JPMorgan to invest millions in ‘inclusive cities’

12th September 2018 Jack Aldane

JPMorgan Chase, an American investment bank, has announced its AdvancingCities programme to spread economic opportunity in cities in the United States and across the world.

The US$500 million, five-year initiative to drive inclusive business growth will combine the firm’s lending investment, its philanthropic capital and expertise to invest in cities. A portion of the amount consists of up to US$250 million in long-term, low-cost capital, and the bank says it expects to leverage an additional US$1 billion in outside capital. All together, a total of US$1.5 billion will be used to fund sustainable projects in neighbourhoods that do not have access to affordable housing, commercial real estate and small business loans.

Speaking at the launch, Peter Scher, Head of Corporate Responsibility, JPMorgan Chase, said: “Too many neighbourhoods [in the US] are struggling from disinvestments. The consequences of this are profound. This is the story that is frankly defining our times. The private sector must step up and take action.”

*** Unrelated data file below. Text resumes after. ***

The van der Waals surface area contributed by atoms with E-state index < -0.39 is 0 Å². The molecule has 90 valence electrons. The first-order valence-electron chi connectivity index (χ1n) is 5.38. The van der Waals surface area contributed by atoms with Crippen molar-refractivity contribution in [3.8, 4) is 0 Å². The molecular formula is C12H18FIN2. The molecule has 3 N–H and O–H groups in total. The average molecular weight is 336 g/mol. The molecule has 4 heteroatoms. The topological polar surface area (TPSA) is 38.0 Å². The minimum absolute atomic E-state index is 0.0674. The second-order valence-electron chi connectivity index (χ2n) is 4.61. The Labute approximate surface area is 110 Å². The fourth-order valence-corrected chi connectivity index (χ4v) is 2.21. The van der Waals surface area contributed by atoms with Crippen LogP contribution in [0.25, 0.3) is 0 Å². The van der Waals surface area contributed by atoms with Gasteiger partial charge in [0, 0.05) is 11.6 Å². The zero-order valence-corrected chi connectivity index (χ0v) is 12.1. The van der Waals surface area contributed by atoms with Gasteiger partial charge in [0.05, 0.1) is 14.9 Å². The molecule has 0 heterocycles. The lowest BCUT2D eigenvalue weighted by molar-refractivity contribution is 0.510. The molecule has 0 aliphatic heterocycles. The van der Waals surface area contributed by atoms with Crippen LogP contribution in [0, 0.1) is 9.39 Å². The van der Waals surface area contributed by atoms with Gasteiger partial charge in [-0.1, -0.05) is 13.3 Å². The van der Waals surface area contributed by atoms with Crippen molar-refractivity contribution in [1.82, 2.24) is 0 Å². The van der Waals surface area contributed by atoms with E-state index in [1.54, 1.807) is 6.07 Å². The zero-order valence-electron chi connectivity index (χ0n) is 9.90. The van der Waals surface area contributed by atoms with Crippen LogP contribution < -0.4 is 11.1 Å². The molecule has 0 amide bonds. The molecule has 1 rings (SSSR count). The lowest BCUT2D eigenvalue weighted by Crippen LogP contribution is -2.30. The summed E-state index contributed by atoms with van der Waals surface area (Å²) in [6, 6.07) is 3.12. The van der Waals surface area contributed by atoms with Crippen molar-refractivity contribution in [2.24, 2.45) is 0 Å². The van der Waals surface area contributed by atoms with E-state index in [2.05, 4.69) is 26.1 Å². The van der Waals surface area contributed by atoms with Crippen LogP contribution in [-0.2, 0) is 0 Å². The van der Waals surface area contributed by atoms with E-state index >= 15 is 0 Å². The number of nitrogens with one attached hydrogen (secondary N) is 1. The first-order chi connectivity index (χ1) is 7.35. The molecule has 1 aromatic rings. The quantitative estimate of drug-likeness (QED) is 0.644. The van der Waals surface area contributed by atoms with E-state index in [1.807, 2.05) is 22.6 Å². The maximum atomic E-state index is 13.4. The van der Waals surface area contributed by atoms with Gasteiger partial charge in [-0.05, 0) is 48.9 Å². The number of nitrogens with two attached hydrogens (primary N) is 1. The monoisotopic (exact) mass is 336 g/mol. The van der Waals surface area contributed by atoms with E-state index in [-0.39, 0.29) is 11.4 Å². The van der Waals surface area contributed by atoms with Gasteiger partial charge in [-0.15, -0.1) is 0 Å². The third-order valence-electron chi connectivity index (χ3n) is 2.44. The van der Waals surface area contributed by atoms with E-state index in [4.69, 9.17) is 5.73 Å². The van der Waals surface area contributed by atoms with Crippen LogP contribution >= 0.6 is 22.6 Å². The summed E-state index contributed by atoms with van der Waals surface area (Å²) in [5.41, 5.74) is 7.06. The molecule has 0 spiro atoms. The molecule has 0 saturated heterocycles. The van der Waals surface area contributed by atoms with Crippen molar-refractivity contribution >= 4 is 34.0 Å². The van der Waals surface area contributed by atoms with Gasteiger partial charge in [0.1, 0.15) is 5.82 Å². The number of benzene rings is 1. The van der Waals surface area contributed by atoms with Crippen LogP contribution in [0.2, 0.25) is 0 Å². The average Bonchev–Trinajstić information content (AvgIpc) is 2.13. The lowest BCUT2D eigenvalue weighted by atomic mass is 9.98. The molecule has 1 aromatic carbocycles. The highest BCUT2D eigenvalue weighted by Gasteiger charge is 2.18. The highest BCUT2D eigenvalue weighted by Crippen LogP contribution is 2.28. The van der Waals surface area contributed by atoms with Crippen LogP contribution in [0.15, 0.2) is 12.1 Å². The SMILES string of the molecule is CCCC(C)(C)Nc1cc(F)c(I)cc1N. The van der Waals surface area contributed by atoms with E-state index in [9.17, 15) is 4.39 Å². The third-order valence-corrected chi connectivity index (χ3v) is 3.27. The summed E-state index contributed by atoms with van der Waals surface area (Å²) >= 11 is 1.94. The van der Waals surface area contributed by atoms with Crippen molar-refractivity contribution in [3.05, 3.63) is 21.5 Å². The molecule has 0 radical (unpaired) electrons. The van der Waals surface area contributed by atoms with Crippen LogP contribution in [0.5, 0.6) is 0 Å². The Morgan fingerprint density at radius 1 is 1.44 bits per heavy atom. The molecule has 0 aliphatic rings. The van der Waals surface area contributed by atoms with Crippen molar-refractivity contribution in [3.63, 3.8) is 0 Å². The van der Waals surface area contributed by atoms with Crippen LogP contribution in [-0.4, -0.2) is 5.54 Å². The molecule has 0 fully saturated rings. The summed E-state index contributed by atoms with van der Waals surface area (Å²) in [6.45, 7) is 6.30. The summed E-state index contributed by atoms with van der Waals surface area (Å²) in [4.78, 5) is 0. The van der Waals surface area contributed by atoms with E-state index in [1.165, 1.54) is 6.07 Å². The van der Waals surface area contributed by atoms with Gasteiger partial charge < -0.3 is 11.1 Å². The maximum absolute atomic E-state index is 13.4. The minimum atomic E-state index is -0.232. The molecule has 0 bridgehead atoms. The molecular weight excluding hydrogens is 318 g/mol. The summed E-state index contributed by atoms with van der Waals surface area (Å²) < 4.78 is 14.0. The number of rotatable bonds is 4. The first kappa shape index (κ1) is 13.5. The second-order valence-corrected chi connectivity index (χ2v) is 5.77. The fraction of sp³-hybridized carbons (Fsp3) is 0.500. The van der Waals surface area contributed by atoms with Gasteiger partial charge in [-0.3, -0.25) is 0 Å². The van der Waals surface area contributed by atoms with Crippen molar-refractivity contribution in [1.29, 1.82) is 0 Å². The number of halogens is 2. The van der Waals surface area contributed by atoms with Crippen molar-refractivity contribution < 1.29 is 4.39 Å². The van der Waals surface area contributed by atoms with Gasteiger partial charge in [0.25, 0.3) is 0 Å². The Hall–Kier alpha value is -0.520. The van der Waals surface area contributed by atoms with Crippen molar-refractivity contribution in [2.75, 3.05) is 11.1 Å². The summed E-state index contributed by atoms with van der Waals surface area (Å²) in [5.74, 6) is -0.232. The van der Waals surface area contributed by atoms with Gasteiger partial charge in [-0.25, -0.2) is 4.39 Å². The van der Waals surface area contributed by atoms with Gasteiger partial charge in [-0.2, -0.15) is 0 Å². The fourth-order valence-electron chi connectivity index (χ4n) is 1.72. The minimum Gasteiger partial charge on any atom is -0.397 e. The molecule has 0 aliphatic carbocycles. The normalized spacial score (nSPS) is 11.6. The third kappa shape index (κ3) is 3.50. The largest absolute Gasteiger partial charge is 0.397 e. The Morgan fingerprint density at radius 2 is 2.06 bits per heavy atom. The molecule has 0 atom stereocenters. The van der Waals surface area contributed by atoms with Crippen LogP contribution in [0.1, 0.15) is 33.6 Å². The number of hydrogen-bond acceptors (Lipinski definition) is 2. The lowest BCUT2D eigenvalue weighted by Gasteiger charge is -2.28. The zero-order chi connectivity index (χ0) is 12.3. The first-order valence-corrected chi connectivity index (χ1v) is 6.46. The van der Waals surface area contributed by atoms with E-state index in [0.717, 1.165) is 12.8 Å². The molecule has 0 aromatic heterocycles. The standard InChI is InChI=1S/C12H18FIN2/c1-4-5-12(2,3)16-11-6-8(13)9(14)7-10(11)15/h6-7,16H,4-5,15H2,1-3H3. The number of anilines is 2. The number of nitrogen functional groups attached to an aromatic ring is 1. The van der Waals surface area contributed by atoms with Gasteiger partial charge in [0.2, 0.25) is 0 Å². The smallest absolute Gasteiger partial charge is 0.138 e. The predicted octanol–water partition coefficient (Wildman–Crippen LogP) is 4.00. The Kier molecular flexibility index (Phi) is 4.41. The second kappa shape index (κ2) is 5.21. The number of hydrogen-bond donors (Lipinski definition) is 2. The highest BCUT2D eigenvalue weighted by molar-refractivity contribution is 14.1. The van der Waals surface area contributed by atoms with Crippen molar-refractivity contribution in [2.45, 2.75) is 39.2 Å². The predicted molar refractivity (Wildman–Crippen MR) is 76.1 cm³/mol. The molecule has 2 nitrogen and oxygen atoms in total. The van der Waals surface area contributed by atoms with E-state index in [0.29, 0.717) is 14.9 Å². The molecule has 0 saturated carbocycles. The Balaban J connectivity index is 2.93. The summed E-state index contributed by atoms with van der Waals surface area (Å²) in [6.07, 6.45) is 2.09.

The initiative is based on the firm’s impact model for cities including Detroit, Chicago and Washington DC. As part of its programme, the firm will invest in cities where it says “conditions exist to help those who have not benefited from economic growth”. In 2015, JPMorgan and the WK Kellogg Foundation launched a US$6.5 million lending programme, named the Entrepreneurs of Color Fund, to help Detroit businesses owned by minority entrepreneurs. The vehicle, part of the Detroit Development Fund, is designed to provide financing for general contractors, small retailers and other neighbourhood service businesses.

“[In Jefferson-Chalmers], we opened a restaurant where two third of the employees are from the neighbourhood,” said Mike Duggan, Mayor of Detroit, who was invited to speak alongside Ashley Swearingen, Mayor of Fresno and Michel Nutter, former mayor of Philadelphia at the launch.

“This is the kind of inclusivity you can produce when you have public-private partnerships.”

Successful proposals for the AdvancingCities challenge must incorporate at least two areas of focus within JPMorgan Chase’s model. This includes supporting existing local coalitions of elected, business and non-profit leaders to “address major social and economic challenges such as employment barriers, financial insecurity, and neighbourhood disinvestment”.

Nutter said that almost all recent success the city has had has been based on partnerships between the public and private sector.

“There’s a government language and a business language,” he said. “Both often speak English, but they are different dialects. What AdvancingCities is about is that level of collaboration between cities around the world that will make all the difference.”

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